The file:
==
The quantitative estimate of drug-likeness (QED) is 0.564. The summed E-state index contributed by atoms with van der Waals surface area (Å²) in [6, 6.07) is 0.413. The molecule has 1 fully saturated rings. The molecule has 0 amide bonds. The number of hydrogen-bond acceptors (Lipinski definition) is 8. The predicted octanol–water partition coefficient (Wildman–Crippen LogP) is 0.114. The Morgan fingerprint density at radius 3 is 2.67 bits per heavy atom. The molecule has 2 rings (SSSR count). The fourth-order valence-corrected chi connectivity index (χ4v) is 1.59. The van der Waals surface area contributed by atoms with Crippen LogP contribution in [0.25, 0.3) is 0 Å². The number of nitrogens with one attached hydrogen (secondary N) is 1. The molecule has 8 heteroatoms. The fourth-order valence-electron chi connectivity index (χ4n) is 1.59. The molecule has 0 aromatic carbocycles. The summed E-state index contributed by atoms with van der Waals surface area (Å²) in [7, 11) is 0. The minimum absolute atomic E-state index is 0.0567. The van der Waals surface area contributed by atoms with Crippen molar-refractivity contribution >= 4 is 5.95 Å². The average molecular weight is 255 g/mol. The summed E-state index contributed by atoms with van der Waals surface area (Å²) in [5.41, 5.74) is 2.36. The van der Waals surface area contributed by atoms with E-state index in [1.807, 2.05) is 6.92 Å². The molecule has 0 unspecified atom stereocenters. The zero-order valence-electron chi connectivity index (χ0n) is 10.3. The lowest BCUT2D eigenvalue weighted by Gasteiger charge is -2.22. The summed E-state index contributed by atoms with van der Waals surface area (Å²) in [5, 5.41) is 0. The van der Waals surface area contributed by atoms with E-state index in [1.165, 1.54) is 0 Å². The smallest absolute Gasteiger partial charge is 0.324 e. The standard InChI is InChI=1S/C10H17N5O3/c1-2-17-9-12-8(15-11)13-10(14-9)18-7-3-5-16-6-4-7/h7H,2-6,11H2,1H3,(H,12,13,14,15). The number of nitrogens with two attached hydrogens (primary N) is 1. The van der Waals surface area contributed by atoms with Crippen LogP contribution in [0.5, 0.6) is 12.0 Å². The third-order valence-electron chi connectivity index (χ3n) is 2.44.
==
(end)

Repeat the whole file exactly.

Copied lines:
The quantitative estimate of drug-likeness (QED) is 0.564. The summed E-state index contributed by atoms with van der Waals surface area (Å²) in [6, 6.07) is 0.413. The molecule has 1 fully saturated rings. The molecule has 0 amide bonds. The number of hydrogen-bond acceptors (Lipinski definition) is 8. The predicted octanol–water partition coefficient (Wildman–Crippen LogP) is 0.114. The Morgan fingerprint density at radius 3 is 2.67 bits per heavy atom. The molecule has 2 rings (SSSR count). The fourth-order valence-corrected chi connectivity index (χ4v) is 1.59. The van der Waals surface area contributed by atoms with Crippen LogP contribution in [0.25, 0.3) is 0 Å². The number of nitrogens with one attached hydrogen (secondary N) is 1. The molecule has 8 heteroatoms. The fourth-order valence-electron chi connectivity index (χ4n) is 1.59. The molecule has 0 aromatic carbocycles. The summed E-state index contributed by atoms with van der Waals surface area (Å²) in [7, 11) is 0. The minimum absolute atomic E-state index is 0.0567. The van der Waals surface area contributed by atoms with Crippen molar-refractivity contribution >= 4 is 5.95 Å². The average molecular weight is 255 g/mol. The summed E-state index contributed by atoms with van der Waals surface area (Å²) in [5.41, 5.74) is 2.36. The van der Waals surface area contributed by atoms with E-state index in [1.807, 2.05) is 6.92 Å². The molecule has 0 unspecified atom stereocenters. The zero-order valence-electron chi connectivity index (χ0n) is 10.3. The lowest BCUT2D eigenvalue weighted by Gasteiger charge is -2.22. The summed E-state index contributed by atoms with van der Waals surface area (Å²) in [5, 5.41) is 0. The van der Waals surface area contributed by atoms with E-state index in [1.165, 1.54) is 0 Å². The smallest absolute Gasteiger partial charge is 0.324 e. The standard InChI is InChI=1S/C10H17N5O3/c1-2-17-9-12-8(15-11)13-10(14-9)18-7-3-5-16-6-4-7/h7H,2-6,11H2,1H3,(H,12,13,14,15). The number of nitrogens with two attached hydrogens (primary N) is 1. The van der Waals surface area contributed by atoms with Crippen LogP contribution in [0.5, 0.6) is 12.0 Å². The third-order valence-electron chi connectivity index (χ3n) is 2.44.